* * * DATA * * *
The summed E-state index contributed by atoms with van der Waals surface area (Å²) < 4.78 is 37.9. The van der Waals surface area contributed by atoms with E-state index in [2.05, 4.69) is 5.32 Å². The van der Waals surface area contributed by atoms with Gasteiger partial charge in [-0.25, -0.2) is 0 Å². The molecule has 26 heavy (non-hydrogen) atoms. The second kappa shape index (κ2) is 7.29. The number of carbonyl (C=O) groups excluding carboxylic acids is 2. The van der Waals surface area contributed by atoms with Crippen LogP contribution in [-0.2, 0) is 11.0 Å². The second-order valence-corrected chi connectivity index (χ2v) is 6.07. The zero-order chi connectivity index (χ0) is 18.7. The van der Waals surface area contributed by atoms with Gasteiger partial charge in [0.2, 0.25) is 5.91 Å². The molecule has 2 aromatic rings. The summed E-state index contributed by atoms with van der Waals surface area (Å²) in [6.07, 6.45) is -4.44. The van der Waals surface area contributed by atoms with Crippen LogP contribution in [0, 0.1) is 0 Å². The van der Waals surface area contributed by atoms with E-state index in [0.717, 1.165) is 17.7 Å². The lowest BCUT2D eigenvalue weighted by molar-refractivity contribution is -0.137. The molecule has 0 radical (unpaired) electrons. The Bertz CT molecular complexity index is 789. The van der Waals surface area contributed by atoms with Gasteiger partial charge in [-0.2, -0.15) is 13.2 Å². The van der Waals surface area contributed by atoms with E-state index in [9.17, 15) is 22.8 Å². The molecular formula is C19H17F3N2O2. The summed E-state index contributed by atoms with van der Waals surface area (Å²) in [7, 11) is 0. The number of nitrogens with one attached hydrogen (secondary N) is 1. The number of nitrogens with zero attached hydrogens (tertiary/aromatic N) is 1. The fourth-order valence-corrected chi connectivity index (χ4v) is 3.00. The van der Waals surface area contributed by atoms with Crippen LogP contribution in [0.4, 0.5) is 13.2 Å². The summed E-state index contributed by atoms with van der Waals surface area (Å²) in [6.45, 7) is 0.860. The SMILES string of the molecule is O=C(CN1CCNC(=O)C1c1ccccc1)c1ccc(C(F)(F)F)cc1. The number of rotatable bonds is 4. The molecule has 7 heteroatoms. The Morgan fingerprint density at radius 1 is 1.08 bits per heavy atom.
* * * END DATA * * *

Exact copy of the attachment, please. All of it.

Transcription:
The summed E-state index contributed by atoms with van der Waals surface area (Å²) < 4.78 is 37.9. The van der Waals surface area contributed by atoms with E-state index in [2.05, 4.69) is 5.32 Å². The van der Waals surface area contributed by atoms with Gasteiger partial charge in [-0.25, -0.2) is 0 Å². The molecule has 26 heavy (non-hydrogen) atoms. The second kappa shape index (κ2) is 7.29. The number of carbonyl (C=O) groups excluding carboxylic acids is 2. The van der Waals surface area contributed by atoms with Crippen LogP contribution in [-0.2, 0) is 11.0 Å². The second-order valence-corrected chi connectivity index (χ2v) is 6.07. The zero-order chi connectivity index (χ0) is 18.7. The van der Waals surface area contributed by atoms with Gasteiger partial charge in [0.2, 0.25) is 5.91 Å². The molecule has 2 aromatic rings. The summed E-state index contributed by atoms with van der Waals surface area (Å²) in [6.07, 6.45) is -4.44. The van der Waals surface area contributed by atoms with Crippen LogP contribution in [0, 0.1) is 0 Å². The van der Waals surface area contributed by atoms with E-state index in [0.717, 1.165) is 17.7 Å². The lowest BCUT2D eigenvalue weighted by molar-refractivity contribution is -0.137. The molecule has 0 radical (unpaired) electrons. The Bertz CT molecular complexity index is 789. The van der Waals surface area contributed by atoms with Gasteiger partial charge in [-0.2, -0.15) is 13.2 Å². The van der Waals surface area contributed by atoms with E-state index in [9.17, 15) is 22.8 Å². The molecular formula is C19H17F3N2O2. The summed E-state index contributed by atoms with van der Waals surface area (Å²) in [7, 11) is 0. The number of nitrogens with one attached hydrogen (secondary N) is 1. The number of nitrogens with zero attached hydrogens (tertiary/aromatic N) is 1. The fourth-order valence-corrected chi connectivity index (χ4v) is 3.00. The van der Waals surface area contributed by atoms with Crippen LogP contribution in [0.4, 0.5) is 13.2 Å². The summed E-state index contributed by atoms with van der Waals surface area (Å²) in [6.45, 7) is 0.860. The SMILES string of the molecule is O=C(CN1CCNC(=O)C1c1ccccc1)c1ccc(C(F)(F)F)cc1. The number of rotatable bonds is 4. The molecule has 7 heteroatoms. The Morgan fingerprint density at radius 1 is 1.08 bits per heavy atom.